It may have been slow in getting started but the pharmaceutical industry is now embracing new technologies, notably through smart phone apps, and adopting a more holistic approach to healthcare.
This is the view laid out in Progressions: Building Pharma 3.0, Ernst & Young's annual global pharmaceutical report. It notes that drugmakers are "dramatically increasing their investments in new and innovative offerings to meet the demands of a patient-empowered, data-driven, outcomes-focused future in healthcare". In the last year alone, pharmaceutical company investment in smart phone apps, educational websites, social media platforms, wireless devices and other programmess increased 78%, "as companies embrace a role that goes far beyond developing and manufacturing products".
Still, while many of these initiatives "involve collaborating in new ways with non-pharmaceutical companies", investments by the latter are outpacing those made by drugmakers. Non-pharma players have publicly committed at least $20 billion in experiments with new business models, "an investment level several multiples larger than the allocations made by the pharmaceutical industry", the report says. This is "challenging industry members to either increase their level of investment or risk diminished relevance".
Initiatives are being driven by investments in mobile health technology, particularly smart phone apps, E&Y claims. Between 2006 and 2009, 16% of these initiatives were in the mobile health space and in 2010 accounted for one out of every two new projects. Smart phone apps, previously focused primarily on diabetes management tools, expanded rapidly into another 13 disease areas last year, and include tools to help "track vaccination schedules, manage infusions for treatment of hemophilia and find cancer clinical trials within 150 miles of their location".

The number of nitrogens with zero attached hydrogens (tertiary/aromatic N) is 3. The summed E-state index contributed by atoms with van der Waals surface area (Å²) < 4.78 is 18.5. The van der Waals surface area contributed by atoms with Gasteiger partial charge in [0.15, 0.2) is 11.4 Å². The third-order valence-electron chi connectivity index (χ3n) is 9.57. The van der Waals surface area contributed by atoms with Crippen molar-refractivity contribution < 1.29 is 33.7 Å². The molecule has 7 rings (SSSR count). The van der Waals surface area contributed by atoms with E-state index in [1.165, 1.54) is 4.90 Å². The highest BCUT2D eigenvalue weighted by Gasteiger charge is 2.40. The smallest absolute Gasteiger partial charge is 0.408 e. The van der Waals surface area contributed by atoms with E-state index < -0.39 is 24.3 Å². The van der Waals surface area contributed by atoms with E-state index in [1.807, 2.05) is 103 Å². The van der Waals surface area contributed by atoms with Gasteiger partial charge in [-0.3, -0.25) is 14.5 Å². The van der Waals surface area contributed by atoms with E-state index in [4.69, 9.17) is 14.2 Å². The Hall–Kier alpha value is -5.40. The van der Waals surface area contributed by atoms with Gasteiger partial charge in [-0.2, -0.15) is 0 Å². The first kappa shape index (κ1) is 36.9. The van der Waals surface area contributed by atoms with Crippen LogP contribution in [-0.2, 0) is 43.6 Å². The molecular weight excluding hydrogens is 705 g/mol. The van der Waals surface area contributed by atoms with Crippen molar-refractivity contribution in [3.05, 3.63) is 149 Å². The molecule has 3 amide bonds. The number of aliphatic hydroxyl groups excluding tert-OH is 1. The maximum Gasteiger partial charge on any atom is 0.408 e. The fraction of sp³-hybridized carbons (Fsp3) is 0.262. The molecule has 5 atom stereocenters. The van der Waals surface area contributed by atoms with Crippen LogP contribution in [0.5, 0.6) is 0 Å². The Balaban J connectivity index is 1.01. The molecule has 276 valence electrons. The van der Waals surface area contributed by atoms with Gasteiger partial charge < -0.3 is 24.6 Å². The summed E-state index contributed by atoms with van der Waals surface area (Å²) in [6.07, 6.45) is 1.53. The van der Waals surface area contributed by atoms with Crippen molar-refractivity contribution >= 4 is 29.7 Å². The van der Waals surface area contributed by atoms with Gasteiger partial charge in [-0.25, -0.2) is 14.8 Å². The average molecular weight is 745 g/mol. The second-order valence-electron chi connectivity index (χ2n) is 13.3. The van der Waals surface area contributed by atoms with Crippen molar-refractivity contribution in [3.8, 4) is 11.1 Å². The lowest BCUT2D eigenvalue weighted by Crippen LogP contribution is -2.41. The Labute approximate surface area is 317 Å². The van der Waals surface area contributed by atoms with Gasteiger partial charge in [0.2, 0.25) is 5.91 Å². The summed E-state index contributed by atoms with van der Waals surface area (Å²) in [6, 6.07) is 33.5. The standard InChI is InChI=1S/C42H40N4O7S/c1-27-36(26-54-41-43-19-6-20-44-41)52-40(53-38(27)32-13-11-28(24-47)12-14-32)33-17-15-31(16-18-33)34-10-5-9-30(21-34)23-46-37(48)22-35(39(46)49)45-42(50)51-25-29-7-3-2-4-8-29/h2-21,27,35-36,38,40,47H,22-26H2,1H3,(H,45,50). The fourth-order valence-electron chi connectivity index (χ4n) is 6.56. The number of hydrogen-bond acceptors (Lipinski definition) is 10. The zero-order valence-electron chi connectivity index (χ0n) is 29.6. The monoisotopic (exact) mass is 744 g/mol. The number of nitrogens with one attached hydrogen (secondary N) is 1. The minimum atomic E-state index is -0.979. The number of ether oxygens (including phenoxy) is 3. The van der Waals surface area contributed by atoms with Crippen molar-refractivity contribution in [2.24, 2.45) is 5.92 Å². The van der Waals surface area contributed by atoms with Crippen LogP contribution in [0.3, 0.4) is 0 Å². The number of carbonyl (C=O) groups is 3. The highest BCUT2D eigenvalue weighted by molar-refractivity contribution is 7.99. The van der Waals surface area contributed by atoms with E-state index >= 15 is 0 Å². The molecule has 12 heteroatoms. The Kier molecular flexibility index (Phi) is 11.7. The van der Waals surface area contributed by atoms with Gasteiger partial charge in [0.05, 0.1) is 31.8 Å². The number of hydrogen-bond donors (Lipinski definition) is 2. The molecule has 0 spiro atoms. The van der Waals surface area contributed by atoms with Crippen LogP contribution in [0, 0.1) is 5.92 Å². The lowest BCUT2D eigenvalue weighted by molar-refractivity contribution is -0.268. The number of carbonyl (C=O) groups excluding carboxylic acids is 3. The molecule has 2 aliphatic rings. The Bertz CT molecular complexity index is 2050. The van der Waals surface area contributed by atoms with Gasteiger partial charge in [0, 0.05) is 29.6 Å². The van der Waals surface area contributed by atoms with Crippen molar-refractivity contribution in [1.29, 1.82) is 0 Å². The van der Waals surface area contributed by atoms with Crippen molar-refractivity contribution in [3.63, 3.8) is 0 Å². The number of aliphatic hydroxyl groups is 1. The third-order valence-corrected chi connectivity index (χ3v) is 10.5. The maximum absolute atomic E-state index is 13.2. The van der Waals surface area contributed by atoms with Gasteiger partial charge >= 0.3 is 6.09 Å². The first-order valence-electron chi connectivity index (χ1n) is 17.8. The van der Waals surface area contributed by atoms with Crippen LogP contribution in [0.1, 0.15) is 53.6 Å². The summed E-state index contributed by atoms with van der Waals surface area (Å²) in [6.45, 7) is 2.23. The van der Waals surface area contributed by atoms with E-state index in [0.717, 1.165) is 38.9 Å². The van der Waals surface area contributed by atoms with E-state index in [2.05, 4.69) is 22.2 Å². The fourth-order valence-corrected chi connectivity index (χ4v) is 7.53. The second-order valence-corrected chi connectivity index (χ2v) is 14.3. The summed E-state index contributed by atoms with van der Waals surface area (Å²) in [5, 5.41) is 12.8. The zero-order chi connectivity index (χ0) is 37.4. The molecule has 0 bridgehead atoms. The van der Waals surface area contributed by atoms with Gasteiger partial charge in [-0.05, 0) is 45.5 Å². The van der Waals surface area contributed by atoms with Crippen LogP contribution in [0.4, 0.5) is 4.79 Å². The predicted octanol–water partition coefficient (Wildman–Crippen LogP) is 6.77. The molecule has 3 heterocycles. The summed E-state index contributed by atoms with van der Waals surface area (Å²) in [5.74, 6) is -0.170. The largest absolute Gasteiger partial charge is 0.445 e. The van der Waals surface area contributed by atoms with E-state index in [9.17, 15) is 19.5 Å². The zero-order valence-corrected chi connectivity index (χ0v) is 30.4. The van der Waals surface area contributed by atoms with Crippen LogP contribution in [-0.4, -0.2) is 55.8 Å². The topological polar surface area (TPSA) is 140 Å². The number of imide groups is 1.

Pharma needs to develop diverse capabilities, such as mining insights from "vast pools of dissimilar health data to rural distribution networks in emerging markets and wireless communication platforms," says Patrick Flochel, EMEIA life sciences leader at E&Y. He added that "no single company has everything that it will take...and in today's resource-strapped business climate, companies will benefit by leveraging investments that other companies have already made, rather than reinventing every wheel".
Mr Flochel concludes by saying that "'not invented here' was once an admission of inadequacy in this industry [but] it will be a source of pride. Collaboration - radical collaboration, and lots of it -- is the future".